• Bring out the maple

    The nights are now getting darker earlier. It’s getting chillier and soon the first permanent snowfall of the winter will be hitting Westman. Don’t worry — it will only last six to eight months! While we wait out this winter, it’s time to bring out the hoodies, the mitts and toques and savour some darker ales as the weather gets colder.
  • Das München!

    Last week’s launch of growlers in Manitoba was a smashing success. On launch day alone, the 10th Street and Victoria Avenue Liquor Mart sold more than 70 growlers — that’s 132 litres of beer! One of the beers available at the growler launch was Fort Garry’s Das München Oktoberfest beer, the pride and joy of Fort Garry’s head brewer Matt Wolff. His German heritage makes him proud to experiment with German beers time and time again over the years, and that pride shows.
  • Growlers! Growlers! Growlers!

    A few months ago, the Manitoba Liquor and Lotteries Commission announced plans to allow the sale of growlers at breweries, beer vendors and Liquor Marts for general consumption. Growlers, you say?
  • Will the real IPA please stand up?

    For the past few years now, India Pale Ales have become one of the most common beer styles available in North America, to the point that nearly every microbrewery on the continent has its own variation on the style. What bothers me, however, is that we rarely see IPAs available at restaurants, lounges and pubs around Westman. Instead, upon visiting said establishments, when we ask for an India Pale Ale, we get a bottle or 16-ounce glass of Alexander Keith’s.
  • Flavourful and refreshing

    Last week, I had the honour of judging the second annual Pro/Am Brew Challenge put on by Half Pints Brewery and the Winnipeg Brew Bombers home-brewing club. The Pro/Am Challenge is a beer competition where home brewers and professional brewers alike send in their best beers with the hope of winning a gold, silver or bronze medal, bragging rights and some sweet swag to help them improve their brewing talents even further.
  • Are you the Anarchist or the Cascadian?

    Big Rock Brewery has just released their newest limited edition beers in a mixed six-pack called the Rad Trad series. The Rad Trad consists of three bottles of the Anarchist and three bottles of the Cascadian. The Anarchist is an India Brown Ale brewed with British hops, which give off an earthiness mixed with a nice sweet malt that’s regularly seen in British ales.
  • First Draught - The pumpkin spice for the rest of us

    This autumn marks the third year that Fort Garry Brewing has made a spiced pumpkin ale for those who truly enjoy autumn, those who briefly like the smell of cow manure being spread on farmers’ fields, the colder temperatures and nights getting dark before 8 p.m. Pumpkin-spiced beverages, such as lattés, are a sign of Thanksgiving, Halloween and imminent winter doom.
  • If you like sweet, you’ll like cider

    Aside from crabapple juice, I was never a fan of apple juice at all. However, crabapple juice had this unique sour taste to it that made apples seem cool and delicious. Cider is another apple product that, aside from one summer in 2005, I never really cared for. That summer, I was sick of Labatt 50, Molson Kick and Minhas Creek Lager and wanted something different — so I went to ciders.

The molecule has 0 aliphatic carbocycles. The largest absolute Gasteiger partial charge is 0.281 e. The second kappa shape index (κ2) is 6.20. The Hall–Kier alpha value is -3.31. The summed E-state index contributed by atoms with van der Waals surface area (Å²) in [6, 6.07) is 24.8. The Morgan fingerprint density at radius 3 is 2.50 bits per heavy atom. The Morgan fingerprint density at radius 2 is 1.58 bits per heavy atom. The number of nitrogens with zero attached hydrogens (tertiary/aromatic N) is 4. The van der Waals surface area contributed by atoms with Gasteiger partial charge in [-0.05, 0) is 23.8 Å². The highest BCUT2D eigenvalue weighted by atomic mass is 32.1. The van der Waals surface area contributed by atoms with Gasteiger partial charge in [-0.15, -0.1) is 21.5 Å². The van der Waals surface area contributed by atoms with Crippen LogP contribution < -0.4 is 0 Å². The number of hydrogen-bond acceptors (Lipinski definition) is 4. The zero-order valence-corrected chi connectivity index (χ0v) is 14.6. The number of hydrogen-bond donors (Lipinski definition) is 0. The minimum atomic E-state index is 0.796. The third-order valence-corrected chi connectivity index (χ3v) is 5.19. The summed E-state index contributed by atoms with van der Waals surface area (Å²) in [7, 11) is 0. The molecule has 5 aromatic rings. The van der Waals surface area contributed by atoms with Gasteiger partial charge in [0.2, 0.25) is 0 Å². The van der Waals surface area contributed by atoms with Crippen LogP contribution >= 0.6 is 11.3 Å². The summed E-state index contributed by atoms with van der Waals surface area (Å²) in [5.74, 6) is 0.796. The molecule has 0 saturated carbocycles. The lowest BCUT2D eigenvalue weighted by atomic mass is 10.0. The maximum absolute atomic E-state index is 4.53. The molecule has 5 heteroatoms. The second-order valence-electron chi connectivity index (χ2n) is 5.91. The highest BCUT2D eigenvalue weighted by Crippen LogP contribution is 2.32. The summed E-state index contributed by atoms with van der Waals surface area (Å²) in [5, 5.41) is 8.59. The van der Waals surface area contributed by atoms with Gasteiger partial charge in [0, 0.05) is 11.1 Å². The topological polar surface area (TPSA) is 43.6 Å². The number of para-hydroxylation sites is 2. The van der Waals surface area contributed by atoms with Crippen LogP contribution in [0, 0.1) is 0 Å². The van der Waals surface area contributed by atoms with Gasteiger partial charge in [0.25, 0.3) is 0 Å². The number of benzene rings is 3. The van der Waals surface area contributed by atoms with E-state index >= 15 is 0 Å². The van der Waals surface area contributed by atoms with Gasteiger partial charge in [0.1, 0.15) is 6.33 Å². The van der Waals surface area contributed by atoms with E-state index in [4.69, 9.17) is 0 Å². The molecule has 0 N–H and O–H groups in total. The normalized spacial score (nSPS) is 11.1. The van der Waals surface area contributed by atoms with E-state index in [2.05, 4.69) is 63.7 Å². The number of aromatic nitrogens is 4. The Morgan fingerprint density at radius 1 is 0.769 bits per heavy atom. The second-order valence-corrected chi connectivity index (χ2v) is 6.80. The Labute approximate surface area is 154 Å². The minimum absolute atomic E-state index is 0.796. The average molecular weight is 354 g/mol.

• Reminiscing about beers from yesteryear

    With the changing beer habits of the typical beer drinker, some beer styles go through several years of vast popularity only to crash and burn (see lime and iced tea flavoured beers). Remember Molson Kick and Labatt Shok? They were caffeinated beers aimed for the 18-25 crowd approximately a decade ago. They didn’t last long as various groups wanted the beers pulled for promoting “keeping the buzz going.”
  • Like a Rhine Stone Kölsch beer

    Last week I was checking my Facebook feed for any new beer news, as I usually do as soon as I wake up on one of my days off from work, and discovered that the founder of Big Rock Brewery, Ed McNally, had passed away. McNally was a pioneer in the Canadian craft beer industry when he created Big Rock back in 1985. While Ed was on his barley and cattle farm in southern Alberta, he read about the rebirth of the beer industry throughout the United States. Breweries there were starting to boom throughout the country, using the Bavarian purity laws or the best-sourced ingredients around.
  • Melville's ginger beer perfect ale for what ails ya

    As a child, I was never a fan of ginger ale. It was one of those icky, nasty sodas that I had no understanding why anyone would drink in the first place.
  • Hop Therapy

    So it’s humid out and your hair is getting all frizzy and you’re sweating bullets ... I prescribe for you 65CLs of Hop Therapy! This summer has been one of the most dramatic summers from Mother Nature in a long time. Just under a month ago, floodwaters that beat even the record 2011 flood hit Brandon, but thankfully kept business as usual for the most part. Outside of town folks weren’t as lucky.
  • This is pilsner country

    Here in Manitoba, we live in pilsner country. Not as in Molson’s Old Style Pilsner country (the beer with the bunny on it — that’s Saskatchewan), but as in Prairie pilsner country.
  • You too can now buy one of Manitoba's most expensive six-packs

    If you recall my bièrcation column back in April, I visited a lovely brewpub in Montreal called Dieu du Ciel, the pub had a long list of various styles of beers, staff who were not only well educated about their own beers but also could recommend a specific beer all from what sort of styles, flavours and body you wanted — something oaky, something chocolatey, something wheat, or even something light and fruity — the staff knew their beer as if they had a Bachelors in Beerology. Dieu du Ciel is not only one of the highest-rated brewpubs in the entire world, but they’re also one of the top rated breweries in the world as well. Every year at RateBeer.com, the site’s admins select the RateBeer’s best — the best beers, brewers, bottle shops and pubs in almost every country. Out of the top 10 “Best beers in Canada”, four of them are from Dieu du Ciel.